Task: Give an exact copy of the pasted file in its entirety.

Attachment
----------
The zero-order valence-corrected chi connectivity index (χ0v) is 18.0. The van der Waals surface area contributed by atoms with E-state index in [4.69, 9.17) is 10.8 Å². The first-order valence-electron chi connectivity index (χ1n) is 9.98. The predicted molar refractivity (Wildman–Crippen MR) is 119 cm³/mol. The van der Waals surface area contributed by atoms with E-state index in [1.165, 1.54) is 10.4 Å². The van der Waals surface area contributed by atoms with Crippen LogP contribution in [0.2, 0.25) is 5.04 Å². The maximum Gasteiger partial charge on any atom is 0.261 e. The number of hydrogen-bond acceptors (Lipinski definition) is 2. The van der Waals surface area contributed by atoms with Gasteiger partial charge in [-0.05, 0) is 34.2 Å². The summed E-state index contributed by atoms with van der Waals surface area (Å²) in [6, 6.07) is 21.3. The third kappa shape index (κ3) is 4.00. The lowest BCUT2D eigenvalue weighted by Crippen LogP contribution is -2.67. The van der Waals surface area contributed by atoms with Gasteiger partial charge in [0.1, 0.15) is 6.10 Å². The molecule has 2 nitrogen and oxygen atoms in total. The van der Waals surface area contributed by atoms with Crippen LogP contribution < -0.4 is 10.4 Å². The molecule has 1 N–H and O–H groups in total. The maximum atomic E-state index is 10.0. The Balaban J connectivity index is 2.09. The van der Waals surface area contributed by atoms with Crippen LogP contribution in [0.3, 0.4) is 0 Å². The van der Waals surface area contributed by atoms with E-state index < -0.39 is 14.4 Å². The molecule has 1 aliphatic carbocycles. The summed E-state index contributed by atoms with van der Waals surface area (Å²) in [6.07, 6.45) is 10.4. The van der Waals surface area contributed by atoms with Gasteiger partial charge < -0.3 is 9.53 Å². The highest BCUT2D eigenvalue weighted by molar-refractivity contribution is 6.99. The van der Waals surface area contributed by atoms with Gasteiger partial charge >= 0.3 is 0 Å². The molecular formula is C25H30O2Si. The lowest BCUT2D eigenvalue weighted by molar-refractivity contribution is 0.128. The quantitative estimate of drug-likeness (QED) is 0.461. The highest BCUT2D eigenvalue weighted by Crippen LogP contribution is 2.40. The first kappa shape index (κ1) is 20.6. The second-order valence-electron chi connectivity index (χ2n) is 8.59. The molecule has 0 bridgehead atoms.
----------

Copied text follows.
The zero-order valence-corrected chi connectivity index (χ0v) is 18.0. The van der Waals surface area contributed by atoms with E-state index in [4.69, 9.17) is 10.8 Å². The first-order valence-electron chi connectivity index (χ1n) is 9.98. The predicted molar refractivity (Wildman–Crippen MR) is 119 cm³/mol. The van der Waals surface area contributed by atoms with E-state index in [1.165, 1.54) is 10.4 Å². The van der Waals surface area contributed by atoms with Crippen LogP contribution in [0.2, 0.25) is 5.04 Å². The maximum Gasteiger partial charge on any atom is 0.261 e. The number of hydrogen-bond acceptors (Lipinski definition) is 2. The van der Waals surface area contributed by atoms with Gasteiger partial charge in [-0.05, 0) is 34.2 Å². The summed E-state index contributed by atoms with van der Waals surface area (Å²) in [6, 6.07) is 21.3. The third kappa shape index (κ3) is 4.00. The lowest BCUT2D eigenvalue weighted by Crippen LogP contribution is -2.67. The van der Waals surface area contributed by atoms with Gasteiger partial charge in [0.1, 0.15) is 6.10 Å². The molecule has 2 nitrogen and oxygen atoms in total. The van der Waals surface area contributed by atoms with Crippen LogP contribution < -0.4 is 10.4 Å². The molecule has 1 N–H and O–H groups in total. The maximum atomic E-state index is 10.0. The Balaban J connectivity index is 2.09. The van der Waals surface area contributed by atoms with Crippen LogP contribution in [0.3, 0.4) is 0 Å². The van der Waals surface area contributed by atoms with E-state index < -0.39 is 14.4 Å². The molecule has 1 aliphatic carbocycles. The summed E-state index contributed by atoms with van der Waals surface area (Å²) in [6.07, 6.45) is 10.4. The van der Waals surface area contributed by atoms with Gasteiger partial charge < -0.3 is 9.53 Å². The highest BCUT2D eigenvalue weighted by molar-refractivity contribution is 6.99. The van der Waals surface area contributed by atoms with Gasteiger partial charge >= 0.3 is 0 Å². The molecular formula is C25H30O2Si. The lowest BCUT2D eigenvalue weighted by molar-refractivity contribution is 0.128. The quantitative estimate of drug-likeness (QED) is 0.461. The highest BCUT2D eigenvalue weighted by Crippen LogP contribution is 2.40. The first kappa shape index (κ1) is 20.6. The second-order valence-electron chi connectivity index (χ2n) is 8.59. The molecule has 0 bridgehead atoms.